Imitating and Creating

by Barry Hunn

I was in a conversation the other day where a musician said to me, “I decided not to play banjo in our band because we don’t want to ‘look like’ we’re imitating Mumford and Sons.”

Having been a professional entertainer, I understood his desire to find “their own sound” and “be unique”, but I had to disagree with the logic of this idea.

First, you can practice till you drop and you’ll never sound like Winston Marshall.   He plays the banjo HIS way.  Earl Scruggs played the banjo HIS way.  Mark Johnson plays the banjo HIS way.

Second, if you leave out a banjo because you don’t want to “sound like someone else”, then you had better leave out the guitar, the bass, the drums, the ukulele, the violin, the pedal steel guitar, the electric guitar and every instrument that has ever been played in history.

If you play ANY of these instruments, you will, according to this definition, “sound like another musician or band.” 

When Jens Kruger plays his banjo does he sound like Steve Martin?  How often do we confuse the brilliant guitar work of Django Rienhardt and the equally brilliant work of Chet Atkins?

True, there are some skilled banjo players who are pretty darn good at “imitating” other players. 

But no matter how skilled and clever they are, they can’t sound EXACTLY like any other player.

Isn’t that beautiful? No matter what you play, or how you play it, you always sound like YOU! No matter how you sing, you always sound like YOU!

Playing a banjo in a band will not make you sound like any other band if you relax and play the music YOU love and play the music you love YOUR WAY.

Playing a banjo, or guitar or banjo ukulele is automatically an act of creating.

When you apply YOUR FINGERS and YOUR MUSICAL IDEAS to your banjo, you sound like you… without even thinking about it.   

Playing with other “individuals” means your “band” is made of individual “ideas “  and “voices” that are just as individual as you.  Your band automatically sounds “unique”, because each member of the band is “unique”.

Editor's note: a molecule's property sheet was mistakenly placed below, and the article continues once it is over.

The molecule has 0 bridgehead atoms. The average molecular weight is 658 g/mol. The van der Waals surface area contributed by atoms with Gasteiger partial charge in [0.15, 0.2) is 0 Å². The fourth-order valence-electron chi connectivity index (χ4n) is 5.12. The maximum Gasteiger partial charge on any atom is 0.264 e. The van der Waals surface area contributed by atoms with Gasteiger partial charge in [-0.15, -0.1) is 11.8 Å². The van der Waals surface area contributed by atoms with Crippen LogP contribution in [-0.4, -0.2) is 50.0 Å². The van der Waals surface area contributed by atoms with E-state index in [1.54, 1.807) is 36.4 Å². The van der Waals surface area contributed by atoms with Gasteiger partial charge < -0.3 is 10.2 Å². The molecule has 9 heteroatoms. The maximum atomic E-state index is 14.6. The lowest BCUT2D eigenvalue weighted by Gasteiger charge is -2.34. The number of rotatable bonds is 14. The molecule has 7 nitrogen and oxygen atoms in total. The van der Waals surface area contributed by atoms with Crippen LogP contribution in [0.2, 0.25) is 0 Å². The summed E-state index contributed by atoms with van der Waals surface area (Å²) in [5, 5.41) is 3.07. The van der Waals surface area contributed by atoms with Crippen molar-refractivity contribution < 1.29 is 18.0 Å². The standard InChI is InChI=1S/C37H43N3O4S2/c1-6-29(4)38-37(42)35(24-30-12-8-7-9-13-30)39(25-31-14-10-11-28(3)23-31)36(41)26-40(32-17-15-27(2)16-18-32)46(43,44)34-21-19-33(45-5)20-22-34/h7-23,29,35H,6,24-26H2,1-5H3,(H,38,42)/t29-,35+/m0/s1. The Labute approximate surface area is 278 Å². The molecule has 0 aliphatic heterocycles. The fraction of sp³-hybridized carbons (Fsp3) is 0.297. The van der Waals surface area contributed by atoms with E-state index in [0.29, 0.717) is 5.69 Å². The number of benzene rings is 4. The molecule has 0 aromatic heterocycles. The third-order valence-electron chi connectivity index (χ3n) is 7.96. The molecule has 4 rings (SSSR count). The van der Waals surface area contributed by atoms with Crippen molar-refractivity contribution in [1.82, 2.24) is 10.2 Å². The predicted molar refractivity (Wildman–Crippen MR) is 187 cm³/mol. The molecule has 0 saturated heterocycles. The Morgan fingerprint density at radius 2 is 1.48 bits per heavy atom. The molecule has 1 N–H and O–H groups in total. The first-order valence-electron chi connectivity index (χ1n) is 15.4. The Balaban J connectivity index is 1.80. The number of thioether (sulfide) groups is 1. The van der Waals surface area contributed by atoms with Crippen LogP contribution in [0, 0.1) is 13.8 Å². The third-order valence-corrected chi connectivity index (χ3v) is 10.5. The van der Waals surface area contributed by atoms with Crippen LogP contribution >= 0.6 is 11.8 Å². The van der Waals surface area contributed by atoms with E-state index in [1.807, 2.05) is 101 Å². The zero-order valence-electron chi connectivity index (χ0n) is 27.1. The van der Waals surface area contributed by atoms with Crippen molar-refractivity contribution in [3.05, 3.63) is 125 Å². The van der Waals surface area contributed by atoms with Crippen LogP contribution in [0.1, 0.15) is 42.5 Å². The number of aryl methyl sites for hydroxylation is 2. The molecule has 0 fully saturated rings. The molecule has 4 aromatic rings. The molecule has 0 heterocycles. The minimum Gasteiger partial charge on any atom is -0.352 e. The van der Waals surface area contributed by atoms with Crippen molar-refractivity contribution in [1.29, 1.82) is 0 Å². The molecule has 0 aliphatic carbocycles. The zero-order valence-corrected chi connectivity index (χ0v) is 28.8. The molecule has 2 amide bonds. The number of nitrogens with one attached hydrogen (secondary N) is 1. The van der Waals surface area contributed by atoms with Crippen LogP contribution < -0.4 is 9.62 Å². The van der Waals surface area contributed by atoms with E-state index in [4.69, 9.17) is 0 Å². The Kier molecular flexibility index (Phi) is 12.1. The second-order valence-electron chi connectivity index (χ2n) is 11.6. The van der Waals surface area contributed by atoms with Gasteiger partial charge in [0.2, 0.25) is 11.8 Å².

Ok…. I get it.  You want to have a “sound” that makes your band “stand out” like the great bands you admire.

Some of this comes from each band member developing their skills to the highest level they can so the “best of them” shines through with great individuality, and the band shines with a unique “sound” created by “unique” individuals.

Some of it comes from musical discoveries, happy musical accidents and the blending of musical ideas that happen when musician’s make music together.  The way YOU pick your banjo, the way your guitar playing friend plays HIS guitar, the way your bass playing friend plays HIS bass notes.  They are all unique, regardless of the music they play.

Think about this, when four individuals, with their own individual styles come together to make music, and if they are playing the music THEY love, THEIR way, it will have a unique sound.

OK….I get it, but “the great bands write their own music. That’s what makes them stand out.”

Oh really?

So, every orchestra that plays Chopin stands out because they wrote Chopin? Every well-known bluegrass band has ALWAYS only played original material?

The answer to that is a big NO!  By merely picking up your banjo, playing it to the best of your own ability, automatically “creates” your own sound, whether you want it to or not.

You can spend a lifetime trying to “imitate” your favorite banjo player.  Gee, that’s an effort if futility. What’s more important, it is not necessary or even desirable. 

The world WANTS to hear YOU!

The world WANTS to know how you would “interpret” Foggy Mountain Breakdown, or “I Will Wait”.   They’ve heard the original, now they want to hear how you will interpret it.

This is the great gift of music.   What YOU do is as individual as you are.

Ok, some people won’t like what you do…. MAYBE! But on the other hand, some people WILL like what you do…DEFINITELY!

Here are some tips for you to create a “sound”

  1. Learn your instrument as thoroughly as you can.
  2. Play the music the way YOU feel it.
  3. Encourage your band mates to do the same.
  4. Work to “blend ideas” with your band mates.

These simple philosophical ideas will startle you in how people appreciate your “sound” and what’s really fun about this is:

It will just come naturally.

Be yourself….. that’s who we all want to see and hear.


Kristin Scott Benson chooses the Deering Golden Series banjos
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